The turquoise and emerald hues of Caserta’s English Garden

The gardens of the Royal Palace of Caserta are another attraction that I first discovered through Monty Don’s Great Gardens of Italy series. The images of the Bath of Venus in the English Garden had especially enchanted me. So on a recent visit to Campania I made sure that Caserta was on the itinerary.

The town is not too far from the big cities, taking about an hour from Rome and half an hour from Naples on the train. When you arrive you immediately see the huge palace building, which is right next to the station. Some tour guides recommend that you only come to tour the site and then move on, but I decided to stay the night and as a result I enjoyed one of the most delicious pizzas ever (I’ll explain further down)


The palace was constructed in the 18th century for the Bourbon Kings of Naples. Caserta was originally planned to be the new capital for the Kingdom of the Two Sicilies. That plan dwindled yet the palace, one of the largest buildings erected in the 1700s, still remains in all its splendour, becoming a UNESCO World Heritage site in 1997.

Construction of the palace started in 1752, under Charles VII of Spain, who worked with architect Luigi Vanvitelli, using Versailles as a model. Charles abdicated in 1757 however to become King of Spain, and the project was only partially continued for his successor, Ferdinand IV of Naples.

Personally, there was little about the palace which caught my eye. It was just massive, opulent and richly decorated, but lacking in true beauty and elegance. I did like the gardens however, and exploring the English Garden, a botanical garden at the top of the grounds, was really special.

When we arrived in the morning to tour the palace, we were told the English Garden was only open at specific times, so we speed-walked about 3 km to get there, only to find that there were no specific entry and exit times being enforced…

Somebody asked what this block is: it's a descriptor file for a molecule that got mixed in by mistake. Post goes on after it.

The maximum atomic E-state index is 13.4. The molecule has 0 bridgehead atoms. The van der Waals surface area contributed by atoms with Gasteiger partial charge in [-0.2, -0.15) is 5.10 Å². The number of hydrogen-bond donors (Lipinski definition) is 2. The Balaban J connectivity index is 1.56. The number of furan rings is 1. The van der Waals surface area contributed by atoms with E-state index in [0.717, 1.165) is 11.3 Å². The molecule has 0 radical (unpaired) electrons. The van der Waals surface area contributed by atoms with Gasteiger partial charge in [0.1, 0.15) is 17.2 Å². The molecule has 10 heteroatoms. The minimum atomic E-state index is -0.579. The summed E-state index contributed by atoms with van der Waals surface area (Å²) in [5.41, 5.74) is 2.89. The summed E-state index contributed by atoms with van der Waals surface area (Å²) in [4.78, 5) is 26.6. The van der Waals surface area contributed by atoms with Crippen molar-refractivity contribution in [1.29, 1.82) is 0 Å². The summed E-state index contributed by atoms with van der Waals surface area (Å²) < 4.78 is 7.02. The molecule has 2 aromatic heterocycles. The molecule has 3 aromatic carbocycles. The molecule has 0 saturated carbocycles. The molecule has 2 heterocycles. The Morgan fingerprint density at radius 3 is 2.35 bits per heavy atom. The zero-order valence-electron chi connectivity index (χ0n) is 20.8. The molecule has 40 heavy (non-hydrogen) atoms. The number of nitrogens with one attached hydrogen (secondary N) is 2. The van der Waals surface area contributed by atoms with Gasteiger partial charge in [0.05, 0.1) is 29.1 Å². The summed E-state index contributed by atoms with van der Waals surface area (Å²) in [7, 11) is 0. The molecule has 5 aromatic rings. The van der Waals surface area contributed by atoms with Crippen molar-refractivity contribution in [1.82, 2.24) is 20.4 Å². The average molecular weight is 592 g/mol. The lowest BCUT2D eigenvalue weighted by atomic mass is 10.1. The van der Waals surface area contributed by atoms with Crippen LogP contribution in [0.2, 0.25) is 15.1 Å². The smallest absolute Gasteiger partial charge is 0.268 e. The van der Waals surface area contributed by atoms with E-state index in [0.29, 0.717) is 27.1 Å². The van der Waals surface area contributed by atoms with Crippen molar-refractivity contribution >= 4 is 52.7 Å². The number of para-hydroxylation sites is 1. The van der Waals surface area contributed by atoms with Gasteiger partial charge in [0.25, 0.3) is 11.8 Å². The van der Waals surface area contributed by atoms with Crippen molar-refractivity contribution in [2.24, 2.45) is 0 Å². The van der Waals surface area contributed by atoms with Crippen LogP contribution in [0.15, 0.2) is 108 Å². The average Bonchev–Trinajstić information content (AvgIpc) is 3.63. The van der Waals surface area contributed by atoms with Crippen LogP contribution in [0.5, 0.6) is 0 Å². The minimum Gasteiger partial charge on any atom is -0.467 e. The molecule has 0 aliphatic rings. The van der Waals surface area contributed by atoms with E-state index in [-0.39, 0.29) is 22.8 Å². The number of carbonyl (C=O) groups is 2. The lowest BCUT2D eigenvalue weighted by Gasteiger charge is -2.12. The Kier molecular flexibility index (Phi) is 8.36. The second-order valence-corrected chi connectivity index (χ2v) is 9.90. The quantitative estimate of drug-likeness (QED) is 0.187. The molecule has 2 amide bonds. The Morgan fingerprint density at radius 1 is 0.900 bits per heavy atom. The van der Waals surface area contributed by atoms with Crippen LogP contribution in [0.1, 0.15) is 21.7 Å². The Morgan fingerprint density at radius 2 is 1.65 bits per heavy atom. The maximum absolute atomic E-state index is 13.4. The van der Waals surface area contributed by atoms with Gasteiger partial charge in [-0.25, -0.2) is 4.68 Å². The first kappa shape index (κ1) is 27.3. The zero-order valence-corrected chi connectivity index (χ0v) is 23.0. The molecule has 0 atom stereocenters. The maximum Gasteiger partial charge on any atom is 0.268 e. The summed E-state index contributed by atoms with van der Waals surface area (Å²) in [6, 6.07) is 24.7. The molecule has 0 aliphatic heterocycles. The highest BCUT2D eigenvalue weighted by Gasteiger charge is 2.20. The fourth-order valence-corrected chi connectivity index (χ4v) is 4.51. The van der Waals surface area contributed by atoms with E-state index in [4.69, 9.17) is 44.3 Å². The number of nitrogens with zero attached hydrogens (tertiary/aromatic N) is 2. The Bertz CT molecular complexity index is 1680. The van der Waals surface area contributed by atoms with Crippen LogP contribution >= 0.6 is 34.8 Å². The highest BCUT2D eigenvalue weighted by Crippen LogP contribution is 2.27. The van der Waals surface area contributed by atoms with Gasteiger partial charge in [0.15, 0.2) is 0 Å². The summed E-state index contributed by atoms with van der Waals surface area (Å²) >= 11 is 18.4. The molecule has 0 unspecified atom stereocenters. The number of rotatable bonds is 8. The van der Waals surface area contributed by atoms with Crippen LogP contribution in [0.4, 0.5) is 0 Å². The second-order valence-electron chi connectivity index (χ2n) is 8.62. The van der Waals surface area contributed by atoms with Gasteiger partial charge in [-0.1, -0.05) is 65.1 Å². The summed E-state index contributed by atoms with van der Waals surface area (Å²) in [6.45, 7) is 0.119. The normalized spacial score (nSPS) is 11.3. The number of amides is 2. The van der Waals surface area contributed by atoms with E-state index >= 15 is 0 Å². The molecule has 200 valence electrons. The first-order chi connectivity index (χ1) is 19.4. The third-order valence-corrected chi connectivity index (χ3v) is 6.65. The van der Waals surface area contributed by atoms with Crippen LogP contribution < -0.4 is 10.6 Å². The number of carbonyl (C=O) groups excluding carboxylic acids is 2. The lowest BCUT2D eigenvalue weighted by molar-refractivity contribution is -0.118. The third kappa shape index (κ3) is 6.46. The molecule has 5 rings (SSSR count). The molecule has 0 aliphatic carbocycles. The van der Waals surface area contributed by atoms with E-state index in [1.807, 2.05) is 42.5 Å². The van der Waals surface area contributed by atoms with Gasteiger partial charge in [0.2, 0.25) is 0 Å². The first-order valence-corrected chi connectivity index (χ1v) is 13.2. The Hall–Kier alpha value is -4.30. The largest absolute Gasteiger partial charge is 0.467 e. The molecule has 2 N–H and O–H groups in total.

The English Garden has a different design to the rest of the grounds. It was built in the 1780s, fuelled by the desires of Ferdinand’s wife Maria Carolina, the sister of Marie Antoinette, Queen of France. She wanted to have a romantic English garden, which followed a less formal style and featured grottos, groves, fake ruins, tea houses and lots of flowers. Designed by German-born botanist John Graefer, there are many features that don’t appear English at all, such as various types of palm tree around the Fountain of the Shepherd:


The most alluring spot is in the heart of the garden. After walking through narrow rock-lined pathways, we came to a beautiful shady lagoon where turquoise waters reflected the dimpled light shining through the overarching trees.


To the right we could hear the sound of a powerful waterfall, and to the left we spotted a pretty statue of Venus, bathing.


Next to the lagoon we explored a ruined “cryptoporticus” or covered passageway. This was made to look derelict on purpose to create a mystical atmosphere. However, I think an information sign would be useful to explain this to visitors, as almost everyone who walked into this passageway started tutting about the huge hole in the ceiling and about how badly run-down the parks are!



We wandered further along the rock-lined pathways, passing Venus again, this time with a cheeky view of her bottom.


We then passed this wall of water, and sneaked through dark tunnels while waterways rushed past us on either side (this part would be especially enjoyable for children, in my view).

WP_20140824_028These tunnels brought us to the next part of the garden, which includes a lake covered in lillies, with a small ruined temple on an island in the middle.


Nearby we came to a section that seemed more English, with rose gardens and plants arranged in a more organised fashion

WP_20140824_036The English garden is a delightful little gem connected to the larger glory of the Caserta palace and its gardens.

When you visit this site, I recommend spending a night in Caserta. It is not very pretty, with few sights, but as a result you get to see a normal Italian town. Strangely enough, Caserta people seemed to be quite fond of the UK- many were wearing Union Jacks (I guess this is a trend I have noticed in other parts of Italy), and there were also several chip shops and British pubs!

Eating out here is also a great experience. We went to Pepe Nero (Via Giuseppe Maria Bosco, 15), which had a lively atmosphere and was full of locals having a fun and noisy Saturday night out. We enjoyed two delicious pizzas and a lovely bottle of Falanghina wine for a very reasonable price. Here’s the proof– give it a try.




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